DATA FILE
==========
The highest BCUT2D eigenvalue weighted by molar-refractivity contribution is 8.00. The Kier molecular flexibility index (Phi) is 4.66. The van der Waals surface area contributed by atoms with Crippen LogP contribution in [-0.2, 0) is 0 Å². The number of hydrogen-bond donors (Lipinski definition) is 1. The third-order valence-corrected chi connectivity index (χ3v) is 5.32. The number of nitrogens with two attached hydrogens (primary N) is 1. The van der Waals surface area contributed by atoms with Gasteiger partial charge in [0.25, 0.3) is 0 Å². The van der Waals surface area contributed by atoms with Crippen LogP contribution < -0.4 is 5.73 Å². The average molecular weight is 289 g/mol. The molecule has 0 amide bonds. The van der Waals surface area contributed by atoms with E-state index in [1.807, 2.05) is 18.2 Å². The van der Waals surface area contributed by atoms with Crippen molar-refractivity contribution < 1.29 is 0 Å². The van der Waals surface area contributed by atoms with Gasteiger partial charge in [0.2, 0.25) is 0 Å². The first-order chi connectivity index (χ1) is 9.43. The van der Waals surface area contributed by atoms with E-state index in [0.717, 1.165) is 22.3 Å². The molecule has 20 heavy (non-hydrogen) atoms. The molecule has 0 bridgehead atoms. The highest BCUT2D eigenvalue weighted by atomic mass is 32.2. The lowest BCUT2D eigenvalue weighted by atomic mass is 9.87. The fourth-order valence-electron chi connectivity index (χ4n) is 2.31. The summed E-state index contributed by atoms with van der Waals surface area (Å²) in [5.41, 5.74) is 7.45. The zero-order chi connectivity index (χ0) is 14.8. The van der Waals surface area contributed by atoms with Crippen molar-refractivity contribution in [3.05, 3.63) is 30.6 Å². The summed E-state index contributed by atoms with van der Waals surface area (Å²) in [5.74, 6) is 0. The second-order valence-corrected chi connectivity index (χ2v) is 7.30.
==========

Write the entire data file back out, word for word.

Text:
The highest BCUT2D eigenvalue weighted by molar-refractivity contribution is 8.00. The Kier molecular flexibility index (Phi) is 4.66. The van der Waals surface area contributed by atoms with Crippen LogP contribution in [-0.2, 0) is 0 Å². The number of hydrogen-bond donors (Lipinski definition) is 1. The third-order valence-corrected chi connectivity index (χ3v) is 5.32. The number of nitrogens with two attached hydrogens (primary N) is 1. The van der Waals surface area contributed by atoms with Gasteiger partial charge in [0.25, 0.3) is 0 Å². The van der Waals surface area contributed by atoms with Crippen LogP contribution < -0.4 is 5.73 Å². The average molecular weight is 289 g/mol. The molecule has 0 amide bonds. The van der Waals surface area contributed by atoms with E-state index in [1.807, 2.05) is 18.2 Å². The van der Waals surface area contributed by atoms with Crippen molar-refractivity contribution < 1.29 is 0 Å². The van der Waals surface area contributed by atoms with Gasteiger partial charge in [0.2, 0.25) is 0 Å². The first-order chi connectivity index (χ1) is 9.43. The van der Waals surface area contributed by atoms with E-state index in [0.717, 1.165) is 22.3 Å². The molecule has 20 heavy (non-hydrogen) atoms. The molecule has 0 bridgehead atoms. The highest BCUT2D eigenvalue weighted by atomic mass is 32.2. The lowest BCUT2D eigenvalue weighted by atomic mass is 9.87. The fourth-order valence-electron chi connectivity index (χ4n) is 2.31. The summed E-state index contributed by atoms with van der Waals surface area (Å²) in [5.41, 5.74) is 7.45. The zero-order chi connectivity index (χ0) is 14.8. The van der Waals surface area contributed by atoms with Crippen molar-refractivity contribution in [3.05, 3.63) is 30.6 Å². The summed E-state index contributed by atoms with van der Waals surface area (Å²) in [5.74, 6) is 0. The second-order valence-corrected chi connectivity index (χ2v) is 7.30.